Data News Staff Edited Report
Last week French President Emmanuel Macron visited Louisiana, the American state most closely aligned historically with his country, to celebrate their longstanding cultural ties and also discuss energy policy and climate change.
Macron met with political leaders and strolled with first lady Brigitte Macron through New Orleans’ historic French Quarter, the heart of the city, stopping to talk and shake hands with bystanders. He paused next to a street brass band and nodded and clapped as they played “When the Saints Go Marching In.”
Macron’s itinerary started at Jackson Square. New Orleans Mayor LaToya Cantrell walked him to the Historic New Orleans Collection where Macron discussed climate change impacts with Gov. John Bel Edwards. The French President also met with energy company representatives.
In addition, Macron met for a dinner at the Winsor Court with culture bearers, musicians, and a host of others regarding cultural exchange between France and New Orleans.
Macron told Edwards he was overcome by the reception in the city.
“What I think this signifies is a special relationship we have with France. It is historical and cultural,” Edwards said.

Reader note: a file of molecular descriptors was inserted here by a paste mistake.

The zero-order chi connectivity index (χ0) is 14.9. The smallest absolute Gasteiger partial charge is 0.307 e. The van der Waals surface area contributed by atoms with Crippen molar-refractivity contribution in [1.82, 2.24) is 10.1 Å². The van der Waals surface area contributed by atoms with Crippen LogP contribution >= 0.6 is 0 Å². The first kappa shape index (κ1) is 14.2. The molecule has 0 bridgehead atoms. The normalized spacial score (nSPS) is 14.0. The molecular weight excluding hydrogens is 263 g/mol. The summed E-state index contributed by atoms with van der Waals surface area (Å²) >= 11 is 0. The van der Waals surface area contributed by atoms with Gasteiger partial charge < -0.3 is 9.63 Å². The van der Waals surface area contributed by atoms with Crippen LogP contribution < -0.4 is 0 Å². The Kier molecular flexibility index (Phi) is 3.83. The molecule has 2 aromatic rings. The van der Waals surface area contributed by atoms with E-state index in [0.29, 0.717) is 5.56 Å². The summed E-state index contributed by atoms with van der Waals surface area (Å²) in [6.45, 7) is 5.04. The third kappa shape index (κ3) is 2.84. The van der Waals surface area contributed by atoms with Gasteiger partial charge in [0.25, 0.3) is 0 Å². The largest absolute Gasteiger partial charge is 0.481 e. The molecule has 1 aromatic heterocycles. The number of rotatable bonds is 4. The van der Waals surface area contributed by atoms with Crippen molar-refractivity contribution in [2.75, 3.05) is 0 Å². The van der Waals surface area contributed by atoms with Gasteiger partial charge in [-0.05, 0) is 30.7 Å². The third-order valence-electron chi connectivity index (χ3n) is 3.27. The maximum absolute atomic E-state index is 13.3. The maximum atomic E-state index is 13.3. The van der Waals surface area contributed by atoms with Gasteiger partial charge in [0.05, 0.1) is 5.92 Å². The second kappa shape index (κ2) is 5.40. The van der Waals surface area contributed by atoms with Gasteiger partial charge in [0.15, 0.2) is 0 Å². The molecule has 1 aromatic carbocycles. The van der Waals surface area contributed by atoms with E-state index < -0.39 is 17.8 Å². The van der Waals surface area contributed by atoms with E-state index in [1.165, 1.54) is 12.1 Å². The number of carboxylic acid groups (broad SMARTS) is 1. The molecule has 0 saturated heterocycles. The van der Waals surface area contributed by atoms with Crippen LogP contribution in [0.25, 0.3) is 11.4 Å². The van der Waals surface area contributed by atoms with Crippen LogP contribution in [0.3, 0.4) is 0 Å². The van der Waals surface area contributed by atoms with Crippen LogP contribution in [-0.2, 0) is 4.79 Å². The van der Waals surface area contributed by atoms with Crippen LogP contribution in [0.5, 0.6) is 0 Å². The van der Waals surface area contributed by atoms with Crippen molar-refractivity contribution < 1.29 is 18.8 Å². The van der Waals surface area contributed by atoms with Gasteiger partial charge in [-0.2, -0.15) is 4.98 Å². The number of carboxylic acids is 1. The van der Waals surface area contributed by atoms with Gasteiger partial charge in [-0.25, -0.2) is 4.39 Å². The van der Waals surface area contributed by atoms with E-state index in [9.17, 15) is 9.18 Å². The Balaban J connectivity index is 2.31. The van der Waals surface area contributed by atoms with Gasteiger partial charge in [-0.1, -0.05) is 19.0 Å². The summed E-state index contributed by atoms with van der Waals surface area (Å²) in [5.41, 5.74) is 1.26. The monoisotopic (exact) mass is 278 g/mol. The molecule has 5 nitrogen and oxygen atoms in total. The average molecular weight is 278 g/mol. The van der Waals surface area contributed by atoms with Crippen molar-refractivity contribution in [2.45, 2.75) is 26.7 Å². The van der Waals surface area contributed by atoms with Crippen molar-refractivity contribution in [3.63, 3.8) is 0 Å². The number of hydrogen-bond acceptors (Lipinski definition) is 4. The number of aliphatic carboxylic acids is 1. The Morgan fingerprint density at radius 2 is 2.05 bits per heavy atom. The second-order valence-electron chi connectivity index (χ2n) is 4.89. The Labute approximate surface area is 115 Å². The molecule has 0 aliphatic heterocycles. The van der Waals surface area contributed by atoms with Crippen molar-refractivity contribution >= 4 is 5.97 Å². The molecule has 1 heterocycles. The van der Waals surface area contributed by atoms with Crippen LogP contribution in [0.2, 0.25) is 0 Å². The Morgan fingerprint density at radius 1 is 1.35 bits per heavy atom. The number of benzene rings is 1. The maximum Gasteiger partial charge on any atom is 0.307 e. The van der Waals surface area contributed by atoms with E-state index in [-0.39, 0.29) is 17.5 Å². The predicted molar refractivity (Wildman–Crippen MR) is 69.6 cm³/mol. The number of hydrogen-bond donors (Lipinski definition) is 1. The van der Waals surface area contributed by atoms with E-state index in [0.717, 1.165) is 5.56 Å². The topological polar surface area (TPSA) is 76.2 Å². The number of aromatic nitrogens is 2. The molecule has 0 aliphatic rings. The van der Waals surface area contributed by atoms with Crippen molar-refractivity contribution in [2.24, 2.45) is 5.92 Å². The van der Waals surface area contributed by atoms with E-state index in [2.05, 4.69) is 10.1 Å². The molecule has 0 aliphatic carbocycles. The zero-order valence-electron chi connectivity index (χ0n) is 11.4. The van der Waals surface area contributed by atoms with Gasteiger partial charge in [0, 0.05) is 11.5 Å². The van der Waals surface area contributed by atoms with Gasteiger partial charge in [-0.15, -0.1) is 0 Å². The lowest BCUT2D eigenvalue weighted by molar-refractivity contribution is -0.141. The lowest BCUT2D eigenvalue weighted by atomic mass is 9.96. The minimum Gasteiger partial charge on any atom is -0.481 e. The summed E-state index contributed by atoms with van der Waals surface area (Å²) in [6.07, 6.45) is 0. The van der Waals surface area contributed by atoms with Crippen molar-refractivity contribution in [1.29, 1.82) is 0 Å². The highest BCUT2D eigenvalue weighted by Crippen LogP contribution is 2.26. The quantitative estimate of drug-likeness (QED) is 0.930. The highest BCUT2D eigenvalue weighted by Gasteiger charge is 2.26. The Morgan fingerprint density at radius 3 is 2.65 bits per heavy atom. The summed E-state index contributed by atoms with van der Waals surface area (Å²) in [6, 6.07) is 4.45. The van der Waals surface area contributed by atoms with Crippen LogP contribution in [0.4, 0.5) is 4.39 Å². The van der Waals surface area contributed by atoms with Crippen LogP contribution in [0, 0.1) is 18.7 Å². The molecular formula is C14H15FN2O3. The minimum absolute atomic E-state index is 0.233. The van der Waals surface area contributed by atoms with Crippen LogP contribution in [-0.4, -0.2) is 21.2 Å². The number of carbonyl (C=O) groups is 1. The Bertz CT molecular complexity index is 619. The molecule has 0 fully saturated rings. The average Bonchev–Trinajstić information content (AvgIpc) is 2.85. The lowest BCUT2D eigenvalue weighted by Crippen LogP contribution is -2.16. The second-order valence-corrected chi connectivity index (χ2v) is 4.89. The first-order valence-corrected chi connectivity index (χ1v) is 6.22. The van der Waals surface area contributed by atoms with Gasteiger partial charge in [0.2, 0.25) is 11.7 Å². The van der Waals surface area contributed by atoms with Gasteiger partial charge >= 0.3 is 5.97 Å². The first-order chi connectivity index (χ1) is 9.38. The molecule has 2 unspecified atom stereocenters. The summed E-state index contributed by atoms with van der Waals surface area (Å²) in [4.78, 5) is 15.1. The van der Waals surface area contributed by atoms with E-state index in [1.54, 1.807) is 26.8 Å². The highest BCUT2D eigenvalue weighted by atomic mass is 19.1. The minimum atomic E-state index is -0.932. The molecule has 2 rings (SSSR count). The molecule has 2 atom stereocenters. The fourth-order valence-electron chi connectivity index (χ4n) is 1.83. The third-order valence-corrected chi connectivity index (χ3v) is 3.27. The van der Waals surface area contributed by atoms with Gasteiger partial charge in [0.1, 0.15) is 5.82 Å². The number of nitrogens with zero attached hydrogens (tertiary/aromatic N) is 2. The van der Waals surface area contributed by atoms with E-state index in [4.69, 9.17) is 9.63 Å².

During a brief meeting, the governor and Macron signed a memorandum of understanding “to further expand and enhance the strong cultural connections between France and Louisiana in the areas of the economy, clean energy and the environment,” Edwards’ office said.
“Like me, President Macron believes that climate change is real,” Edwards said.
Louisiana is named for Louis XIV, the famous Sun King who ruled France for 72 years starting in 1643. New Orleans is where the Louisiana Purchase was finalized. The deal transferred the Louisiana Territory, which encompassed much of what is today the central United States, from France to the U.S. in 1803.
Macron’s New Orleans visit also included a stop at the Cabildo, where ceremonies marking the land transfer were held.